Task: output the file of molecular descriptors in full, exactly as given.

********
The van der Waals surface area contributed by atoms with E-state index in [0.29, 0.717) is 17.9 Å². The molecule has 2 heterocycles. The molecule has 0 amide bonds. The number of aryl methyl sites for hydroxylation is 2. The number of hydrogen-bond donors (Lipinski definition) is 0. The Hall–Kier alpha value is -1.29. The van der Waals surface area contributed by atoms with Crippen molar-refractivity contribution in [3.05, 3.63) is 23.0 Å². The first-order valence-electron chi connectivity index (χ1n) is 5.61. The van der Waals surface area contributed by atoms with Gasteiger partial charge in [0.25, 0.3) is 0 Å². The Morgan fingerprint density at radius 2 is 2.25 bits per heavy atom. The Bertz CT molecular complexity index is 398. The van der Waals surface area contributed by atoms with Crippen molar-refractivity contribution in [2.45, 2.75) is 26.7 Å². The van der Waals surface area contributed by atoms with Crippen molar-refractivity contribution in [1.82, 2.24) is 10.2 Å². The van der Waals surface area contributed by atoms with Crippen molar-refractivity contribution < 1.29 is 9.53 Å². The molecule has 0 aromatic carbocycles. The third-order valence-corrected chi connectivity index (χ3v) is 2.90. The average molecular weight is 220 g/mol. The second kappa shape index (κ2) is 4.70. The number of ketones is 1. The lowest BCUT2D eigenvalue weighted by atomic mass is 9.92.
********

The van der Waals surface area contributed by atoms with E-state index in [0.29, 0.717) is 17.9 Å². The molecule has 2 heterocycles. The molecule has 0 amide bonds. The number of aryl methyl sites for hydroxylation is 2. The number of hydrogen-bond donors (Lipinski definition) is 0. The Hall–Kier alpha value is -1.29. The van der Waals surface area contributed by atoms with Crippen molar-refractivity contribution in [3.05, 3.63) is 23.0 Å². The first-order valence-electron chi connectivity index (χ1n) is 5.61. The van der Waals surface area contributed by atoms with Gasteiger partial charge in [0.25, 0.3) is 0 Å². The Morgan fingerprint density at radius 2 is 2.25 bits per heavy atom. The Bertz CT molecular complexity index is 398. The van der Waals surface area contributed by atoms with Crippen molar-refractivity contribution in [2.45, 2.75) is 26.7 Å². The van der Waals surface area contributed by atoms with Crippen molar-refractivity contribution in [1.82, 2.24) is 10.2 Å². The van der Waals surface area contributed by atoms with Crippen molar-refractivity contribution < 1.29 is 9.53 Å². The molecule has 0 aromatic carbocycles. The third-order valence-corrected chi connectivity index (χ3v) is 2.90. The average molecular weight is 220 g/mol. The second kappa shape index (κ2) is 4.70. The number of ketones is 1. The lowest BCUT2D eigenvalue weighted by atomic mass is 9.92.